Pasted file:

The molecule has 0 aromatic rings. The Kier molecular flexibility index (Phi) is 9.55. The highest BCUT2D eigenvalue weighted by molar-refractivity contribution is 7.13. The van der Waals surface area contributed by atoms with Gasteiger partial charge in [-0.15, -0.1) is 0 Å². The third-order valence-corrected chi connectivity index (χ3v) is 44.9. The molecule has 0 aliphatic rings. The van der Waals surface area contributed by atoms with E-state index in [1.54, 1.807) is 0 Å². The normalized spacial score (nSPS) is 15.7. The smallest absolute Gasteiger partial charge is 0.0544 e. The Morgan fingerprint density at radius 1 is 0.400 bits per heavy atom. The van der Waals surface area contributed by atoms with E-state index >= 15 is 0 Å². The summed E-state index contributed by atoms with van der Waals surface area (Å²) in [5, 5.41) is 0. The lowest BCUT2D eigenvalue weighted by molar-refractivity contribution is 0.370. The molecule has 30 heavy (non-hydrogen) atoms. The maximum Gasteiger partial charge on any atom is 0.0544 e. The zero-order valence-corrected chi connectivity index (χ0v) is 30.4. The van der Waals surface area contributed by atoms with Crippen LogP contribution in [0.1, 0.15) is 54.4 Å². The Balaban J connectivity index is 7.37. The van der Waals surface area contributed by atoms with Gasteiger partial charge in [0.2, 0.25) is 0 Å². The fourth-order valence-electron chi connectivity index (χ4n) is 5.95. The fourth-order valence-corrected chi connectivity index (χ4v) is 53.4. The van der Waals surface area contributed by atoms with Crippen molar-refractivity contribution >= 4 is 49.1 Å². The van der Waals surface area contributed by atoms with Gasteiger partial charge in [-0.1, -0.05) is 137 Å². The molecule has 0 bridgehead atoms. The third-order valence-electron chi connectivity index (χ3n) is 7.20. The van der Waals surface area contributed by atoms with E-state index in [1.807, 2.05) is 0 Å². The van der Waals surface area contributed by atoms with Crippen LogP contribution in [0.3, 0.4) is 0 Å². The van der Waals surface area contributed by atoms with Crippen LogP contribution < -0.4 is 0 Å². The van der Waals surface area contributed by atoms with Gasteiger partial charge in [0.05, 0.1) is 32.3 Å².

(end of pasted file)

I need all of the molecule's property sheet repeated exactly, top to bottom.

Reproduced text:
The molecule has 0 aromatic rings. The Kier molecular flexibility index (Phi) is 9.55. The highest BCUT2D eigenvalue weighted by molar-refractivity contribution is 7.13. The van der Waals surface area contributed by atoms with Gasteiger partial charge in [-0.15, -0.1) is 0 Å². The third-order valence-corrected chi connectivity index (χ3v) is 44.9. The molecule has 0 aliphatic rings. The van der Waals surface area contributed by atoms with E-state index in [1.54, 1.807) is 0 Å². The normalized spacial score (nSPS) is 15.7. The smallest absolute Gasteiger partial charge is 0.0544 e. The Morgan fingerprint density at radius 1 is 0.400 bits per heavy atom. The van der Waals surface area contributed by atoms with E-state index >= 15 is 0 Å². The summed E-state index contributed by atoms with van der Waals surface area (Å²) in [5, 5.41) is 0. The lowest BCUT2D eigenvalue weighted by molar-refractivity contribution is 0.370. The molecule has 30 heavy (non-hydrogen) atoms. The maximum Gasteiger partial charge on any atom is 0.0544 e. The zero-order valence-corrected chi connectivity index (χ0v) is 30.4. The van der Waals surface area contributed by atoms with Crippen LogP contribution in [0.1, 0.15) is 54.4 Å². The Balaban J connectivity index is 7.37. The van der Waals surface area contributed by atoms with Gasteiger partial charge in [0.2, 0.25) is 0 Å². The fourth-order valence-electron chi connectivity index (χ4n) is 5.95. The fourth-order valence-corrected chi connectivity index (χ4v) is 53.4. The van der Waals surface area contributed by atoms with Crippen molar-refractivity contribution >= 4 is 49.1 Å². The van der Waals surface area contributed by atoms with Gasteiger partial charge in [-0.1, -0.05) is 137 Å². The molecule has 0 bridgehead atoms. The third-order valence-electron chi connectivity index (χ3n) is 7.20. The van der Waals surface area contributed by atoms with E-state index in [1.807, 2.05) is 0 Å². The van der Waals surface area contributed by atoms with Crippen LogP contribution in [0.3, 0.4) is 0 Å². The van der Waals surface area contributed by atoms with Crippen LogP contribution < -0.4 is 0 Å². The van der Waals surface area contributed by atoms with Gasteiger partial charge in [0.05, 0.1) is 32.3 Å².